AIDS Fight Trumps Politics, Gossip

In this image provided by the Global Business Coalition, actress Angelina Jolie speaks a dinner of the Global Business Coalition on HIV-AIDS at the Kennedy Center, Wednesday, Sept. 28, 2005, in Washington. AP

Angelina Jolie shared her passion about the fight against AIDS, Condoleezza Rice voiced the commitment of the Bush administration to lead that effort, and Hillary Clinton sparked the debate over how the disease should be fought.

For one night, the campaign against HIV trumped the buzz over Clinton's Senate re-election bid in New York, speculation over whether Rice would run for president, even gossip about Jolie's relationship with Brad Pitt.

The women were all speakers at a dinner of the Global Business Coalition on HIV-AIDS, helping raise $1.3 million. Volkswagen of South Africa, Getty Images, MAC Cosmetics, Bristol-Myers-Squibb, Virgin United and DeBeers were honored for their work against AIDS.

Jolie complained about the amount of money nations have committed to fight AIDS and the uneven treatment for AIDS sufferers in rich and poor countries.

"That we haven't come together in this world to treat this disease properly and equally is a disgrace," the actress said. "And we will never get it under control if we are selective" about who gets treatment.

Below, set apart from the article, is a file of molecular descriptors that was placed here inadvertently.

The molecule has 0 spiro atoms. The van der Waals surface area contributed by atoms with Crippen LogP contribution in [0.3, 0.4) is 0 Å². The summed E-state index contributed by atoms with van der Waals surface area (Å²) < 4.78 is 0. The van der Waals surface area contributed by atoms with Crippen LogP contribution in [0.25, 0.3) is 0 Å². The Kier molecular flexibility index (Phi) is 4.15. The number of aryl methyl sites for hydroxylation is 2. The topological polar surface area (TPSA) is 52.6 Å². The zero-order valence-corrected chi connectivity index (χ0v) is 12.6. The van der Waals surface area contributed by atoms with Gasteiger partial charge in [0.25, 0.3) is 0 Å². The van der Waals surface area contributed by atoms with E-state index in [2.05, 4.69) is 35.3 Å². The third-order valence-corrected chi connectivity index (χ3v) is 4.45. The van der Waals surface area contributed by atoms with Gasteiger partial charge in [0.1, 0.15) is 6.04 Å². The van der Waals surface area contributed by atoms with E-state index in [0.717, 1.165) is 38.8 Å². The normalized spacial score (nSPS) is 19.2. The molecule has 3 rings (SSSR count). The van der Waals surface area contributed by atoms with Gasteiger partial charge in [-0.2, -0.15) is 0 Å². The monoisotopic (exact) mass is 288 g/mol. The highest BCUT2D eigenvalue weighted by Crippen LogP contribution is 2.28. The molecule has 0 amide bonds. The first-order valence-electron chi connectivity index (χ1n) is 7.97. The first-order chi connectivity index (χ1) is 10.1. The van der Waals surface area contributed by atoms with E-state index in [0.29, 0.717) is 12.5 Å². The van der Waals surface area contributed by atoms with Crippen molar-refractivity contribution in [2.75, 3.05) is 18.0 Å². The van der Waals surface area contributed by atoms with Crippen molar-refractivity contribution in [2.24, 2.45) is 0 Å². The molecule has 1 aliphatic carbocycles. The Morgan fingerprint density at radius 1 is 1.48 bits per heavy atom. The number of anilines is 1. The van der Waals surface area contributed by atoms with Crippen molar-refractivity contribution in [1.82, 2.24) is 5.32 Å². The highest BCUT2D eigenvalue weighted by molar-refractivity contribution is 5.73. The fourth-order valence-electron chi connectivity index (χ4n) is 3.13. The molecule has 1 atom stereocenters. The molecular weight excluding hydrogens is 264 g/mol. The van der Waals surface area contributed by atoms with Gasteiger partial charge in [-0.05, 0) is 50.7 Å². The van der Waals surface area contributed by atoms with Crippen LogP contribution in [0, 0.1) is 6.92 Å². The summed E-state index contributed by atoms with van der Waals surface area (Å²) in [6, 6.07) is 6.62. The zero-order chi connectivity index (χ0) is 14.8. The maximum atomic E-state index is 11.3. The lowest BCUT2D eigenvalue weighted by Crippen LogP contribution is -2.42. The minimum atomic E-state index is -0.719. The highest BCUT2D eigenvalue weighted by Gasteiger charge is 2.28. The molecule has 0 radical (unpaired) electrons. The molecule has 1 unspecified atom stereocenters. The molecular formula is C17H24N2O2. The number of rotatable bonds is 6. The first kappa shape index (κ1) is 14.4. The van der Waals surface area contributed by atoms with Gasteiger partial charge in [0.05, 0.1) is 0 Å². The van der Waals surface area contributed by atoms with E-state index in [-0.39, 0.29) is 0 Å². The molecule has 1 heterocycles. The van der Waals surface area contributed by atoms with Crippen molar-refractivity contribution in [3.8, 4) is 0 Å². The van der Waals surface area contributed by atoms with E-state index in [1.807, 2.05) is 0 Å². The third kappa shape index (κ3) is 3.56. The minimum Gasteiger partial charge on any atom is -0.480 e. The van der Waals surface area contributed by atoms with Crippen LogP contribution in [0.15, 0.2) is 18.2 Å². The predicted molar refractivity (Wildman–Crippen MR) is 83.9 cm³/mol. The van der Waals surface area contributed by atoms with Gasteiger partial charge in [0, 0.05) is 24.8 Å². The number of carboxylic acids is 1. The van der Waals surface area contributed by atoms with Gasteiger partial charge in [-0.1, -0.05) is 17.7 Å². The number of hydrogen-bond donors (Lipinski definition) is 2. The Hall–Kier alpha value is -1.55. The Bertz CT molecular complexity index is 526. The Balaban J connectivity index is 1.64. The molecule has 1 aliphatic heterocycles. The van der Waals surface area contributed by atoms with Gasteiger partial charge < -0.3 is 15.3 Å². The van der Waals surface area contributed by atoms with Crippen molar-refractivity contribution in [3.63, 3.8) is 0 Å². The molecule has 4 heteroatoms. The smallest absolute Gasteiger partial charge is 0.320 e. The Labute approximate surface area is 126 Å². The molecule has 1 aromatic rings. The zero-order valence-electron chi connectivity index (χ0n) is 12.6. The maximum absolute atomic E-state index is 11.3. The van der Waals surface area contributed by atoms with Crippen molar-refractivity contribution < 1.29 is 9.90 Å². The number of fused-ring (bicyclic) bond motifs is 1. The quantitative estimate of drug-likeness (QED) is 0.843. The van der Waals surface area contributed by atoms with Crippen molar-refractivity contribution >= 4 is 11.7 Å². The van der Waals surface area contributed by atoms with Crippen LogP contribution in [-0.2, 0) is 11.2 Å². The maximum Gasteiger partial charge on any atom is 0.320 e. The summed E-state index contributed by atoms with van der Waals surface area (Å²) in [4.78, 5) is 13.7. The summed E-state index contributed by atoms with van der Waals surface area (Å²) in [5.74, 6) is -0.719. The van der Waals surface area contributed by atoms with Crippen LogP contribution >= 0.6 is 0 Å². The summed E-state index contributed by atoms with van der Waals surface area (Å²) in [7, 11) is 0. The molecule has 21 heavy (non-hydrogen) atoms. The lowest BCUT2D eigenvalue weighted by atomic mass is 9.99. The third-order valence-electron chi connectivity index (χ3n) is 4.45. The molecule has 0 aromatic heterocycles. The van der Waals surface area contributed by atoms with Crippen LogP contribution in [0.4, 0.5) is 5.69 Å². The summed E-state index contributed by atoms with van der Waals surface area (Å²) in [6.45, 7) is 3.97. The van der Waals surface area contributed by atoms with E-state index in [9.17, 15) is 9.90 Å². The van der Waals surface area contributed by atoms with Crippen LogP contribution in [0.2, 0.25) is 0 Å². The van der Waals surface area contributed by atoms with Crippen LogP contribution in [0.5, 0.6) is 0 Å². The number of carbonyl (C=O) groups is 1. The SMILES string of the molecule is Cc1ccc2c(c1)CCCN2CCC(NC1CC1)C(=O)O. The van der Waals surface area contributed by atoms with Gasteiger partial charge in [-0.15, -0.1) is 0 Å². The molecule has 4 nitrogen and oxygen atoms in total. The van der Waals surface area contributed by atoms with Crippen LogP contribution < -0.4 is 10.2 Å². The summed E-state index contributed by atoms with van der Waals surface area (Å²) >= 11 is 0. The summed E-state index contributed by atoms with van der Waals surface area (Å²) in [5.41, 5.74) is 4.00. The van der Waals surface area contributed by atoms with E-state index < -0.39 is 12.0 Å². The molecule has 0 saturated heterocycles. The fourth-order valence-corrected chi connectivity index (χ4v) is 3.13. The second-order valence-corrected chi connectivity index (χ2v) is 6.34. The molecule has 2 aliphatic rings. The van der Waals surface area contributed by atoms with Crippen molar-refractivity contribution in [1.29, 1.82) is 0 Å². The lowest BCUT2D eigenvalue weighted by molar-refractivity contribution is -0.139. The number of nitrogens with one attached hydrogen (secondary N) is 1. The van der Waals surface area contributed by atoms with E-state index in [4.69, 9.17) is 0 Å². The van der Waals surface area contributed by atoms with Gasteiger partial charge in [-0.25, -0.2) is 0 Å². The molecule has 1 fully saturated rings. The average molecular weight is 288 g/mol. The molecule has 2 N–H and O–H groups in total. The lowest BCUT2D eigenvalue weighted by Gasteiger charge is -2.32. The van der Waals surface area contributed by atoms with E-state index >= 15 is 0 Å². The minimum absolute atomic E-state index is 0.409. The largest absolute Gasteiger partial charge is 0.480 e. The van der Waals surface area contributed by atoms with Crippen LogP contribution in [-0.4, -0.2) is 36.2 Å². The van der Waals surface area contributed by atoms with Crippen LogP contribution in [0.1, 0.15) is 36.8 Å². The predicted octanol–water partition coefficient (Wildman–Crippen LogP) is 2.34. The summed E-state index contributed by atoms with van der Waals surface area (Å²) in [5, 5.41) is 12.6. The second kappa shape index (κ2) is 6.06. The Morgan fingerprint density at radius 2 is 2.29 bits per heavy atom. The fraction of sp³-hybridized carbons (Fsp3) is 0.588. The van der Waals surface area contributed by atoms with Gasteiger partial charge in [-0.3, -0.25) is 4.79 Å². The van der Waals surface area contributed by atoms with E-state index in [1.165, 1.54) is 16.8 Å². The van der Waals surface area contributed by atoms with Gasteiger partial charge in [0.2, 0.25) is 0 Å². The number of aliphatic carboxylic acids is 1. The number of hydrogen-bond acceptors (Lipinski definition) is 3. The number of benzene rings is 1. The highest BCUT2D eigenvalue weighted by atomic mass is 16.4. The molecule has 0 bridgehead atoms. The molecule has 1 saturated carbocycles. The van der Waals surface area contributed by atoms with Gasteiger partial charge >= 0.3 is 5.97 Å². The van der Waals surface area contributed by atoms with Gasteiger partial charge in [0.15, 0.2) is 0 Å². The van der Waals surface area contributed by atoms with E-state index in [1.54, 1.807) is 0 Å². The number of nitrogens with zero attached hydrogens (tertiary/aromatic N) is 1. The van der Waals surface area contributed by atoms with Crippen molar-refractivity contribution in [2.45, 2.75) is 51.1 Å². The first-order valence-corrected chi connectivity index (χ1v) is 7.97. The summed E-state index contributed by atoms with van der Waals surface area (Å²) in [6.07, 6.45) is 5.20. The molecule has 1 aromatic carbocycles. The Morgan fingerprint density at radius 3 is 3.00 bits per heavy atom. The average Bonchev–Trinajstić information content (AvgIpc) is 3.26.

Rice told the crowd at the Kennedy Center that the involvement of businesses along with government is crucial in fighting AIDS, which she said can threaten the stability of countries and entire regions.

The secretary of state praised the bipartisan cooperation in Congress in support of funding AIDS prevention and singled out Clinton's work, telling the New York senator, "It's a pleasure to share the podium with you."

Clinton is considered an early favorite in the Democratic presidential race for 2008 and some have speculated Rice might run as a Republican, though she has said she will not.

While the women went out of their way to praise each other, Clinton drew loud applause when she called on the Bush administration and Congress to recognize the importance of condoms in the fight against AIDS.

"There is a great deal of political pressure to only talk about abstinence, and to deny support for condoms and education on using them," Clinton, D-N.Y., said. "This policy will lead to the unnecessary deaths of many people."

She said girls and women were increasingly at risk, especially in the countries most affected. In this country, women — especially young women and minorities — have increasingly been infected with HIV and AIDS over the last two decades.

While the tone was serious Wednesday night, Clinton got one of the big laughs of the evening when she pondered the life of a glamorous movie star.

"It's hard being a beautiful celebrity," Clinton said. "I wouldn't know, but I've got to imagine it has to be very difficult."

By Will Lester
  • Lloyd Vries

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